Two years ago I joined a mindfulness program that encouraged me to meditate every single morning, engage in morning exercise, and incorporate mantras into my day - all this with the intention to enhance my own sense of self-compassion. Wherein I have read books on the topic and even developed my own personal exercises for them, I realized that nothing could enhance my own self-compassion more than going out into the world all by myself. I always believed that learning happened best through actual experience. While we can sit down and do self-compassion exercises, going on solo flight to a place completely unknown taught me a few things about what it meant to be compassionate.
We are responsible for everything that happens to us
The internet doesn't say it enough - everything that happens to us is an effect of our contributions to that situation. There is nothing that happens that we are not responsible for. While I have always argued against this on circumstances that I felt were in fact "out of my control", traveling alone showed me just how possible it could be to see how I contributed to many different things such as (but not limited to):
1. Making the most of the hours in a day. If i woke up late (10/11am), this meant that I had less time to see all tourist attractions that usually closed at 6pm.
2. Knowing when to rest and how to rest.
3. Allowing strangers to offer their help to me.
4. Remembering to provide basic needs to my body.
We are never in full control of anything
When I traveled to Taipei in early April, I wasted a good 3 hours looking for something that I never really found in the end. By the 3rd hour and the 5th or 6th attempt, I wanted to burst into tears, let out my anger on someone, and scream. It was frustrating to be in a country where they could hardly speak the English language plus I couldn't seem to find what I was looking for. The train system could get a little confusing as well - especially when the announcements on the platforms were not reliable and google maps was giving me the wrong information. It was messy and there were so many factors I could not control. Learning this early into the trip helped me re-align with a few factors in self-compassion such as kindness and a common humanity.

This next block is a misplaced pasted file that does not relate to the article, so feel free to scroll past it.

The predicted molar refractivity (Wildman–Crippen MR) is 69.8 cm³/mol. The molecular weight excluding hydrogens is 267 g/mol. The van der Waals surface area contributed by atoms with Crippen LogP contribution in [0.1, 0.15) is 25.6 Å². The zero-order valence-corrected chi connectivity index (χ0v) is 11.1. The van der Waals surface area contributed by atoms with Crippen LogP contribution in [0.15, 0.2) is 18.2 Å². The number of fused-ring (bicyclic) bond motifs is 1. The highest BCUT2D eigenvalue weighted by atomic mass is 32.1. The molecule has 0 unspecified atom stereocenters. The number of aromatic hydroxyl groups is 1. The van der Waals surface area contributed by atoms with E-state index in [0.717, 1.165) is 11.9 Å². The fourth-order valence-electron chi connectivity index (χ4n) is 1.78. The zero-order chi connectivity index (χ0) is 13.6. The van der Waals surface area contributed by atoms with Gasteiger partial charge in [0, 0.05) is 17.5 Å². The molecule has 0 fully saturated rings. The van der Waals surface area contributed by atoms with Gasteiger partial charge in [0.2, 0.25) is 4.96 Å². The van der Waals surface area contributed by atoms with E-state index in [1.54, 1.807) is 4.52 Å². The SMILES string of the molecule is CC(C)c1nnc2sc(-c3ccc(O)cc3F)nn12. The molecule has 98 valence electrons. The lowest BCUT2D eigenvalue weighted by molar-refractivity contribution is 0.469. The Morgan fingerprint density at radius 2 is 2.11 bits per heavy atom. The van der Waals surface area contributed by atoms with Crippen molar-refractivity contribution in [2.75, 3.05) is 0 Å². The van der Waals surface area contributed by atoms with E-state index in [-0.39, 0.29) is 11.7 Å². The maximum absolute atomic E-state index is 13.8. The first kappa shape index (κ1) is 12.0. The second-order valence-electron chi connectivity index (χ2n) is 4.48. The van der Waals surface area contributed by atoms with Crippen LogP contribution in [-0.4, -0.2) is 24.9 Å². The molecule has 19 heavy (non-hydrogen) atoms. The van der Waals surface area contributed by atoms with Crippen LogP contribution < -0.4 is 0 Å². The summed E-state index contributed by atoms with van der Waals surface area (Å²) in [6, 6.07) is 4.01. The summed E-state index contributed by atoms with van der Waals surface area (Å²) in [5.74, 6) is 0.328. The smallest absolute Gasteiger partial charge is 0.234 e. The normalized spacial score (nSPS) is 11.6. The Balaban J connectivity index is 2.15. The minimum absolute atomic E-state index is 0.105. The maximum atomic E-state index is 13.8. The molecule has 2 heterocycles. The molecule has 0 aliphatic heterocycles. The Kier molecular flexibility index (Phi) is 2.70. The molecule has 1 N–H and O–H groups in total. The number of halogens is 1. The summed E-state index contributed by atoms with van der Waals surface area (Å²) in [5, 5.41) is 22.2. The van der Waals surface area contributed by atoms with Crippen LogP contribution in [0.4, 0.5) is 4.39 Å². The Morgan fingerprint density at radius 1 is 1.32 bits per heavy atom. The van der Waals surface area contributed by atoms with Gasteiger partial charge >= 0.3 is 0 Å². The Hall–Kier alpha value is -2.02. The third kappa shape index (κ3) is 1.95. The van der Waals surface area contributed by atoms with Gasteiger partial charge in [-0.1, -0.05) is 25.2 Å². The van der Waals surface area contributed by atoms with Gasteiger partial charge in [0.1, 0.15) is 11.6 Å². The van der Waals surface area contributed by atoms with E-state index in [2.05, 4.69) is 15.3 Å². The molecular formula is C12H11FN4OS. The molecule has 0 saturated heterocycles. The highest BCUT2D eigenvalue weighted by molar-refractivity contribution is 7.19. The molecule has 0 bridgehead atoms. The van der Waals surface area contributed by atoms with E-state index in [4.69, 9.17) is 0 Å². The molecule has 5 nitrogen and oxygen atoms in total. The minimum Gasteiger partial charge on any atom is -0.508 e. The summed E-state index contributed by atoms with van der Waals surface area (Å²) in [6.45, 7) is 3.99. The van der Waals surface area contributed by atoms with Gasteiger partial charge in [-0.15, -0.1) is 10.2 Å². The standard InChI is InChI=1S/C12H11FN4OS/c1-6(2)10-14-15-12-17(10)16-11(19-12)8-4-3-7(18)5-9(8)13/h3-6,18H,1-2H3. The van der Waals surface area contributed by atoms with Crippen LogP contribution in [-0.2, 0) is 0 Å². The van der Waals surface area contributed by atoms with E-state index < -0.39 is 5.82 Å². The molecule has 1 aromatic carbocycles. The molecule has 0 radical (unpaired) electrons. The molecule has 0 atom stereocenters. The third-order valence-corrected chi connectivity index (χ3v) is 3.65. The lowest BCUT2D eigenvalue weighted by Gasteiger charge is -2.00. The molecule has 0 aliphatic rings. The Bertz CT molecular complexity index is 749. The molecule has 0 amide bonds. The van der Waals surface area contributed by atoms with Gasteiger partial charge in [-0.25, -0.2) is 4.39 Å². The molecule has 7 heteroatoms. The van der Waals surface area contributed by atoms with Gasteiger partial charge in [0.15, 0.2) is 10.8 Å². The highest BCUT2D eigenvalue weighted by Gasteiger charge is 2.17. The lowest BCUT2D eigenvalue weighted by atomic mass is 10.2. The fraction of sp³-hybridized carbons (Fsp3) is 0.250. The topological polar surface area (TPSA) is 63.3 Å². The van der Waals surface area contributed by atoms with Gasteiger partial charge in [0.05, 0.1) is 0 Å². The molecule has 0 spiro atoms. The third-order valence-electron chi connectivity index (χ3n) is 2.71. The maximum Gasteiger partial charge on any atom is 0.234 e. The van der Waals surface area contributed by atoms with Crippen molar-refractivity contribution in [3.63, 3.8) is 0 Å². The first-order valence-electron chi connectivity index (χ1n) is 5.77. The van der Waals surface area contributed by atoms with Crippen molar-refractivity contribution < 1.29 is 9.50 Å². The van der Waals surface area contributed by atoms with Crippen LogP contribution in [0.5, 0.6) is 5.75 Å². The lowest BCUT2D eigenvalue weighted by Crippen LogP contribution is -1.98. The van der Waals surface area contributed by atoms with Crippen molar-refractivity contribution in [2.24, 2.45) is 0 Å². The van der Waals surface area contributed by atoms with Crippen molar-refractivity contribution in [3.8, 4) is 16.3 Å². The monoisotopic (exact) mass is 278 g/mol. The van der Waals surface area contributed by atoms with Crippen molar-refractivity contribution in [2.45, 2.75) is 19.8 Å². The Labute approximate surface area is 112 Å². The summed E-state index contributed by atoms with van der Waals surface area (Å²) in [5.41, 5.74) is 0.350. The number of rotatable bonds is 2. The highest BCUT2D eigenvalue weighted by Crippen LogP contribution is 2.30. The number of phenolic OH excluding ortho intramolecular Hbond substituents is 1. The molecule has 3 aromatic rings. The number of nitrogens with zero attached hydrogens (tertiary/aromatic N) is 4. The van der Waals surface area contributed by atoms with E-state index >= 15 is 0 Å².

I looked around me and found other travelers getting lost, probably losing time, and reminded myself that it would all work out eventually. Whatever happened in that situation would be entirely up to me. I could kick and scream or I could breathe in and give it another shot. So I gave it another shot.
Self-talk is so important
Whenever I would find myself going in the wrong direction, I would notice myself whisper a few things under my breath like "ay, bobo" (how stupid), or a frustrated "ano ba yan?!" (what are you??). I noticed that I was quick on my self-talk, but I needed to also learn how to respond to those statements with other things like "all will be well", "thank you, i love you, self", and "just a few more steps, body, and I promise we'll have rest soon". There was no one else who was going to motivate or tell me that it would work out fine, so I immediately had to become that person for myself.
What do you tend to notice about yourself when you are on your own? Do you recognize your self-talk? What about the way in which you contribute to your reality? And how do you let go? Self-compassion and mindfulness, it appears, can really happen anywhere. Whether we're sitting on a pillow, stuck in traffic, or making our way to a foreign country by ourselves, I am learning that there are moments of self-compassion that we can take advantage of everywhere.